your nearest hub school, visit www.

What has your school banned?

Tippex, trading cards, caffeinated drinks and brightly coloured hair dye may not sound like the most dangerous items, but they have all been placed on the banned list by headteachers across the UK. Energy drinks have been out-

lawed by Crestwood School in Stourbridge amid concerns that the highly caffeinated drinks are causing students to become dis- ruptive. Speaking to the Stourbridge

News, headteacher Maxine Suthons said she had noticed an increase in the number of chil- dren – particularly boys – who were bringing the drinks on to the school site. “Energy drinks raise the heart

rate and speed up the metabolism, which – as young healthy people – our pupils should not need,” she told the newspaper. The story got us thinking

about what else is banned in our schools and so we undertook a quick SecEd survey and uncov- ered some unorthodox items that have made it to the banned list.

Rachel Pattisson, a teacher

in the north east of England, recalled a list of items deemed inappropriate. She told us: “Tippex was an

odd one. Partly it was because of the solvents, but mostly it was the horrible mess the children make in their books when a simple line through the error would do. “Mobile phones, sweets

and also swap cards were also banned from time to time because they started to cause too many arguments!” Another teacher in Liverpool

told us her school had banned hair dye that wasn’t “naturally coloured”, and had gone one step further than Crestwood School by making all fizzy drinks illegal. Other banned items SecEd has

heard about include brightly col- oured Bermuda shorts and virtual “Tamagochi” pets, which proved too much of a distraction for stu- dents during lesson time. What has your school banned?

Email chris.parr@markallen

Would these items be acceptable at your school?

• Tippex: “Partly the solvents but mostly the horrible mess the children make in their books when a simple line through the error would do.”

• Trading cards: “Too many arguments.” • Fizzy drinks: “Lead to hyperactive students.” • Radical hair dye: “Students’ hair must be of a natural colour.” • Brightly coloured Bermuda shorts.

The longer they stay in power, the less they listen to evidence

MA Education Ltd is an independent publishing company also responsible for education titles Delivering Diplomas, Headteacher Update, Fundraising for Schools, Early Years Educator and 5to7 Educator.

© All rights reserved. No part of SecEd may be reproduced, stored in a retrieval system, or transmitted in any form by any means, electronic, mechanical, photocopying, recording or otherwise without prior written permission of MA Education The publisher accepts no responsibility for any views or opinions expressed in SecEd.

ISSN 1479-7704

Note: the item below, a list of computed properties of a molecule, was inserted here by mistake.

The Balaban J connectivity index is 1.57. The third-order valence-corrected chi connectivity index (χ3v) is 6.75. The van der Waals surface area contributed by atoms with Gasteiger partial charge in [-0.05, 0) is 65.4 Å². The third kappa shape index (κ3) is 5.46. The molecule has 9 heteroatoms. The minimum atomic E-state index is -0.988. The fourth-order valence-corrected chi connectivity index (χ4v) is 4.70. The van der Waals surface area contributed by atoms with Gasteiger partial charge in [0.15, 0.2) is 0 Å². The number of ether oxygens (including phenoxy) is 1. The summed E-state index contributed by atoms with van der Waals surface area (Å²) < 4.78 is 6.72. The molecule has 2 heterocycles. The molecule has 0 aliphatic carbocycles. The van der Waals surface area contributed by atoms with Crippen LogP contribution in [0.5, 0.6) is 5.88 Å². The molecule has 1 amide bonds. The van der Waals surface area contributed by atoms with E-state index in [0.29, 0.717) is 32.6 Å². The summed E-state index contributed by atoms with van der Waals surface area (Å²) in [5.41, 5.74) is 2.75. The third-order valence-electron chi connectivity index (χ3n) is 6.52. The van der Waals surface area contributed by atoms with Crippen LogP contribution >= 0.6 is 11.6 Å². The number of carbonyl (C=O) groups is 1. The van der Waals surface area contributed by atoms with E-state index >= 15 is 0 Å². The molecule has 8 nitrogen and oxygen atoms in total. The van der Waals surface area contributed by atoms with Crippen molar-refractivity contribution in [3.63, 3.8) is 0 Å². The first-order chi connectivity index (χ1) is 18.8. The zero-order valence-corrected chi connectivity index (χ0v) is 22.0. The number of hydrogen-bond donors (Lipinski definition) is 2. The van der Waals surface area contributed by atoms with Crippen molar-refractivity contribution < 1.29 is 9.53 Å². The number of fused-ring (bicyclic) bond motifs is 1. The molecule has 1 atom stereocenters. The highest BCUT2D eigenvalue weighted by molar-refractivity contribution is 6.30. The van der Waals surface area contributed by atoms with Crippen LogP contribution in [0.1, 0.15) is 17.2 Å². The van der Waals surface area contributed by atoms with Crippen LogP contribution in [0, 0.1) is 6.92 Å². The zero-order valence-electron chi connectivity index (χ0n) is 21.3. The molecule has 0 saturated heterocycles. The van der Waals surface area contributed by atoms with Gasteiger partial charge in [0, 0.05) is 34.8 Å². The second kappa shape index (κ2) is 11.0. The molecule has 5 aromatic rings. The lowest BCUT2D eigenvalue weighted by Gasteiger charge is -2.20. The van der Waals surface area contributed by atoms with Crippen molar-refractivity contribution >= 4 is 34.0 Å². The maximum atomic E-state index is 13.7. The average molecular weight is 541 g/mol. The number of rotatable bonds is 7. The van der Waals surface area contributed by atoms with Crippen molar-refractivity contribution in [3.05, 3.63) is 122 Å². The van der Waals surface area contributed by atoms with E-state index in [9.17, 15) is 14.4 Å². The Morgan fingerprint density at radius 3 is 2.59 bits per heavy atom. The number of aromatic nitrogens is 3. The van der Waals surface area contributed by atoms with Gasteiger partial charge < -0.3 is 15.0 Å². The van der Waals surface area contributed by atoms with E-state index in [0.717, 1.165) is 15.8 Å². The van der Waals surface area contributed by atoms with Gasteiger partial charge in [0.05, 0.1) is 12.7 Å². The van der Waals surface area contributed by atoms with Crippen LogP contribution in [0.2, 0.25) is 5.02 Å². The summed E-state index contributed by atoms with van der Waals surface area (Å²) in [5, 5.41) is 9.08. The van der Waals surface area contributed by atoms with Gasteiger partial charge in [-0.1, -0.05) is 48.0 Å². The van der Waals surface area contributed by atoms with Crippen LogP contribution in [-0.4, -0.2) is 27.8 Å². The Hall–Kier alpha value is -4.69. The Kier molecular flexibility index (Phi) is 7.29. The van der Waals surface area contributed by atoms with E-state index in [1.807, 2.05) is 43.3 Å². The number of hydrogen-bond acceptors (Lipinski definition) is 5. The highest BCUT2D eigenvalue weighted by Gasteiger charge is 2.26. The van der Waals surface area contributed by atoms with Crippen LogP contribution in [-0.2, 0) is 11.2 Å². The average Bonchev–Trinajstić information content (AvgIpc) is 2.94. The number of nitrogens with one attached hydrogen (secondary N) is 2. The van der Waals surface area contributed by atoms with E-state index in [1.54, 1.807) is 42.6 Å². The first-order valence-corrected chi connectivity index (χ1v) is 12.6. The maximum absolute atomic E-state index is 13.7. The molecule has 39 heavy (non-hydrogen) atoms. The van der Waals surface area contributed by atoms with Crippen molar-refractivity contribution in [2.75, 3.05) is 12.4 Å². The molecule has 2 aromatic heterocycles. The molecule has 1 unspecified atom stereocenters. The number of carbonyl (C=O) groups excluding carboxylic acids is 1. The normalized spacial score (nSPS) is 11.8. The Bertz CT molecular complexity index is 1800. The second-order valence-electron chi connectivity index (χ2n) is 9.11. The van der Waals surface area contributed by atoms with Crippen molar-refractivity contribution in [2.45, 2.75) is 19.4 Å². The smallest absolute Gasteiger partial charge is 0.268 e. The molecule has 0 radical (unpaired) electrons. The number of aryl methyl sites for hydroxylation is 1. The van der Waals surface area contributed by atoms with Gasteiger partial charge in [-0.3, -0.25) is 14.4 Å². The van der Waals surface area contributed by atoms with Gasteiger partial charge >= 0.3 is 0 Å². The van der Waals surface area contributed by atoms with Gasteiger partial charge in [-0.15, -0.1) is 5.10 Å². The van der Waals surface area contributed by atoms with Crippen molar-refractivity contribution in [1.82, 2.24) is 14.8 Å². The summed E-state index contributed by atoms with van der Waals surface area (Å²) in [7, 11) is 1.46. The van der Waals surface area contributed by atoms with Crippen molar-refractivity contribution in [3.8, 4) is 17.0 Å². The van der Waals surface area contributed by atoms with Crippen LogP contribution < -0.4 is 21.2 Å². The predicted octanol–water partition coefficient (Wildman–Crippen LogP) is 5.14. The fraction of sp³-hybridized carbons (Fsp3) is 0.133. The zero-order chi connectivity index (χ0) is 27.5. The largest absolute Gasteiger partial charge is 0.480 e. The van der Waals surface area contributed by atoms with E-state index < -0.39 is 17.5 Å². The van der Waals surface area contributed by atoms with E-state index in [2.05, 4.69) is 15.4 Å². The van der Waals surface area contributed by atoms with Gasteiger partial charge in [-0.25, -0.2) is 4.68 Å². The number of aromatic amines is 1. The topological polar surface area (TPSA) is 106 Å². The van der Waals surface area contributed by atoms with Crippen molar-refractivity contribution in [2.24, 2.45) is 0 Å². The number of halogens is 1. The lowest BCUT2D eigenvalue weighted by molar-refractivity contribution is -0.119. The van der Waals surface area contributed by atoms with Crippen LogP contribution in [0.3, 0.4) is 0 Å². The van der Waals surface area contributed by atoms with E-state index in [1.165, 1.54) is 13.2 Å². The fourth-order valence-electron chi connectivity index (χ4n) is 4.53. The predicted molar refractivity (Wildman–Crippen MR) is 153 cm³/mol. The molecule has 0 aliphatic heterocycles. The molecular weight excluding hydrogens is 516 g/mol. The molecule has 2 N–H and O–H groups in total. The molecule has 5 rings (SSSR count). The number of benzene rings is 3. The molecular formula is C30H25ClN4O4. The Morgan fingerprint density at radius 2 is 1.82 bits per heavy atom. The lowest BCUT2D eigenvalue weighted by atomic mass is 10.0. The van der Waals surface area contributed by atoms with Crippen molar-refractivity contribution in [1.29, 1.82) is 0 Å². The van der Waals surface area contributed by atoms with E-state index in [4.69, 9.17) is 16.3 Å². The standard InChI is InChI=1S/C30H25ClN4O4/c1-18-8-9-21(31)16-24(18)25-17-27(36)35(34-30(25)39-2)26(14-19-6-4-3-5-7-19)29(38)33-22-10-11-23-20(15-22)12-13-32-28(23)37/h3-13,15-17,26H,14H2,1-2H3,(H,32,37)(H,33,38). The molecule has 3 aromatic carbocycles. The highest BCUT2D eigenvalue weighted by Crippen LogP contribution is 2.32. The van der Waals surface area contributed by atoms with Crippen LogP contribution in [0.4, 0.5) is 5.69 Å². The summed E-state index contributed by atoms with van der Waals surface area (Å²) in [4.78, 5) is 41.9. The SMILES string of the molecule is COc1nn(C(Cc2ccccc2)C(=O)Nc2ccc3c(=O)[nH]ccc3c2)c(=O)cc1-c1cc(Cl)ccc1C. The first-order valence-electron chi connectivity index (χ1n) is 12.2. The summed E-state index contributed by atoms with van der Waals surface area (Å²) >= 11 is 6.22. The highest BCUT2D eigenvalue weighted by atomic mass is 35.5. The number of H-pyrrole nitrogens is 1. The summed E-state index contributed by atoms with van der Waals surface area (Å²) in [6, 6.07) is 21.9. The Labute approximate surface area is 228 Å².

The longer they stay in power, the less attention governments pay to evidence and research when for- mulating education policy, new research claims. Instinct or Reason, a report pub-

lished by the CfBT Education Trust, claims that the gap between evi- dence and legislation grows wider in the later stages of a government, and also alleges that media attention to short-term issues can create “severe difficulties” for policy-making. The report, which interviewed


former ministers, education civil servants and academics, states: “Both Tony Blair and Barack Obama entered power commit- ted to evidence-based policy, to implementing what works. David Blunkett (Blair’s first education secretary) established a unit specifi- cally to judge the effectiveness of policy. But as the years pass, we were told, governments show an increasing inclination to downplay evidence.” One of the reasons, according

to the report, is the reliability of the evidence that governments receive. It continues: “Some of our wit-

nesses said that a major problem with using evidence for educational policy was that there was little useful stuff about. More than one senior civil servant commented critically on the availability of worthwhile research, comparing the resources available to education departments unfavourably with the useful material accessed by other government departments.” Another expert claimed that

“until research becomes more timely and relevant, politicians will continue to ignore it”. As for the media, the report

claims that government departments now house “hundreds (of press officers) who are more concerned with image and sound bites than the careful weighing of evidence”. Among the contributors was

Dr John Dunford, general secre- tary of the Association of School and College Leaders, who told the researchers: “Electoral tactics have

taken precedence over educational logic.” Introducing the report, Estelle

Morris, former secretary of state for education, said the relationship between education policy-making and evidence was “not an easy one”. She added: “Given how impor-

tant education is, we know rela- tively little about how key policies are made.” For more on the report, visit SecEd • June 10 2010